Equine Assisted Learning

EAL, Equine Assisted Learning, is a unique experiential learner centered program that promotes the development of healthy life skills for educational, professional, and personal development through equine-assisted activities, in other words, the horse is the teacher. The facilitator led exercises incorporates the horse into a “group” or “team” for hands-on interactive challenges. Most of the EAL activities are performed from the ground, so there is no saddle required. EAL helps to improve overall life skills and can also be tailored to help overcome specific life challenges.

In an EAL setting, the experiential approach integrates horse to human interaction that is guided by a planned, objective driven learning experience to meet the identified goals of the participant(s). Learning with horses provides an opportunity to teach critical life skills such as trust, respect, honesty, and communication.

Horses are among the most intuitive of teachers. As a prey animal, horses are sensitive to their environment and everyone who surrounds them for their survival. They ask for leadership and direction. As teachers, they react to the slightest change both positive and negative. They sense changes in the posture, breathing and body language of animals and people around them. They provide constant nonverbal feedback based on the energy provided by the participants. This allows them to respond honestly and to be non-judgemental of our conscious and unconscious feelings and behaviours. This can help participants to better understand and learn how our non-verbal communication might be impacting or influencing others in their lives. Horses ask people to be mindful of their surroundings and to stay in the moment at all times.

EAL (Equine Assisted Learning) Benefits

EAL has been used in treatment programs for children, teenagers, and adults of all ages. EAL can be programed for a wide variety of conditions, such as, substance abuse, addiction, mood disorders, behaviour disorders, eating disorders, delayed learning, PTSD, depression, ADD/ADHD, autism, grief/loss, trauma, compulsive behaviour, bipolar, depression, etc.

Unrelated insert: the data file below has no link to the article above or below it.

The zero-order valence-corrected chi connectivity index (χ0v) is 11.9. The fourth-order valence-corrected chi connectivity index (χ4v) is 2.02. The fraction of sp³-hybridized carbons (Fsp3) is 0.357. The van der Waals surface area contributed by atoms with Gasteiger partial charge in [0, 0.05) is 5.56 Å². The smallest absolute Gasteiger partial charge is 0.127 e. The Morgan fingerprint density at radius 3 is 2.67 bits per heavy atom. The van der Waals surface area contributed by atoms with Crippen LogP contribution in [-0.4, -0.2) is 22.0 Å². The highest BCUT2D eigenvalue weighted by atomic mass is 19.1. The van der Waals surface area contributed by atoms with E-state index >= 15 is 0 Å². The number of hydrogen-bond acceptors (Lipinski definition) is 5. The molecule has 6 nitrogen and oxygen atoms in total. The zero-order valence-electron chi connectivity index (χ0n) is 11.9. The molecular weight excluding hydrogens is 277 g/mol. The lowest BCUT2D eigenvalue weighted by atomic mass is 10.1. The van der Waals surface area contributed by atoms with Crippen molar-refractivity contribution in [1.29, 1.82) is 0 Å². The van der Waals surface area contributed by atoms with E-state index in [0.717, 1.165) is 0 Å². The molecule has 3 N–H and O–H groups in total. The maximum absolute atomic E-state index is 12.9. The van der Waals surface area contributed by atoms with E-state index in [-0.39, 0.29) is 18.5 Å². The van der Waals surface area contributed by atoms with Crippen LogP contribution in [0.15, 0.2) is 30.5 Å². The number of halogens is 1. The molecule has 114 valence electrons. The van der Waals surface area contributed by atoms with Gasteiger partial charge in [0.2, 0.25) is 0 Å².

Here are some areas that have shown improvement documented from EAL progressive programs:

  • Assertiveness
  • Emotional awareness
  • Empathy
  • Stress tolerance
  • Flexibility
  • Impulse control
  • Problem-solving skills
  • Self-actualization
  • Independence
  • Self-regard
  • Social responsibility
  • Interpersonal relationships

There are five main lessons to learn through working with horses

  1. Identifying and coping with feelings
    Many people who have troubles with addiction or other mental health problems have an issue with identifying and coping with their feelings. This is likely due to the past, when drugs were used in attempt to numb the sadness, anger, fear, or happiness. It is key that the first step is identifying your feelings and how to deal with them. Horses are able to identify emotions and react accordingly, so it is essential to approach them with openness while remaining calm, otherwise you may end up triggering the horse to react the same way you are feeling.